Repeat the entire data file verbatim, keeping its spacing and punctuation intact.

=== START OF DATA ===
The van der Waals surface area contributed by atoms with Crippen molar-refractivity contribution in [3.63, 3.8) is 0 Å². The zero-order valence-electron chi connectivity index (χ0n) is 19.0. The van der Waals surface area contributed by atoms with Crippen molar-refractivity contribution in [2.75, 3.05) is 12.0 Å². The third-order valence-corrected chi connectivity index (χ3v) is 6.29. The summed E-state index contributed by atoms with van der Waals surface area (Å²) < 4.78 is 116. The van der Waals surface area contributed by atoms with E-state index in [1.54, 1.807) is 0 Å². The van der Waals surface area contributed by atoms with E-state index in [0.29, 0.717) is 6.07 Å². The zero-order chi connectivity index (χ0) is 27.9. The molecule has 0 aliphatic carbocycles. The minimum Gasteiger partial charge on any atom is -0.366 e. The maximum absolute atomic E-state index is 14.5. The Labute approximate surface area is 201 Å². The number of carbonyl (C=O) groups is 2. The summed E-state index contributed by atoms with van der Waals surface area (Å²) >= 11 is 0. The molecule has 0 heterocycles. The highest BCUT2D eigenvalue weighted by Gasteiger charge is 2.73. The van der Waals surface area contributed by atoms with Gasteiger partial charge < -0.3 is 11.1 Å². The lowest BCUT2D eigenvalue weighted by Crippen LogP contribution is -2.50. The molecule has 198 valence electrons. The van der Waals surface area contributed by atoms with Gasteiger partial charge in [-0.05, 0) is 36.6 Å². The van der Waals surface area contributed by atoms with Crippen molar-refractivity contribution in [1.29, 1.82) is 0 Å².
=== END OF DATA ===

The van der Waals surface area contributed by atoms with Crippen molar-refractivity contribution in [3.63, 3.8) is 0 Å². The zero-order valence-electron chi connectivity index (χ0n) is 19.0. The van der Waals surface area contributed by atoms with Crippen molar-refractivity contribution in [2.75, 3.05) is 12.0 Å². The third-order valence-corrected chi connectivity index (χ3v) is 6.29. The summed E-state index contributed by atoms with van der Waals surface area (Å²) < 4.78 is 116. The van der Waals surface area contributed by atoms with E-state index in [1.54, 1.807) is 0 Å². The van der Waals surface area contributed by atoms with E-state index in [0.29, 0.717) is 6.07 Å². The zero-order chi connectivity index (χ0) is 27.9. The molecule has 0 aliphatic carbocycles. The minimum Gasteiger partial charge on any atom is -0.366 e. The maximum absolute atomic E-state index is 14.5. The Labute approximate surface area is 201 Å². The number of carbonyl (C=O) groups is 2. The summed E-state index contributed by atoms with van der Waals surface area (Å²) >= 11 is 0. The molecule has 0 heterocycles. The highest BCUT2D eigenvalue weighted by Gasteiger charge is 2.73. The van der Waals surface area contributed by atoms with Gasteiger partial charge < -0.3 is 11.1 Å². The lowest BCUT2D eigenvalue weighted by Crippen LogP contribution is -2.50. The molecule has 198 valence electrons. The van der Waals surface area contributed by atoms with Gasteiger partial charge in [-0.05, 0) is 36.6 Å². The van der Waals surface area contributed by atoms with Crippen molar-refractivity contribution in [1.29, 1.82) is 0 Å².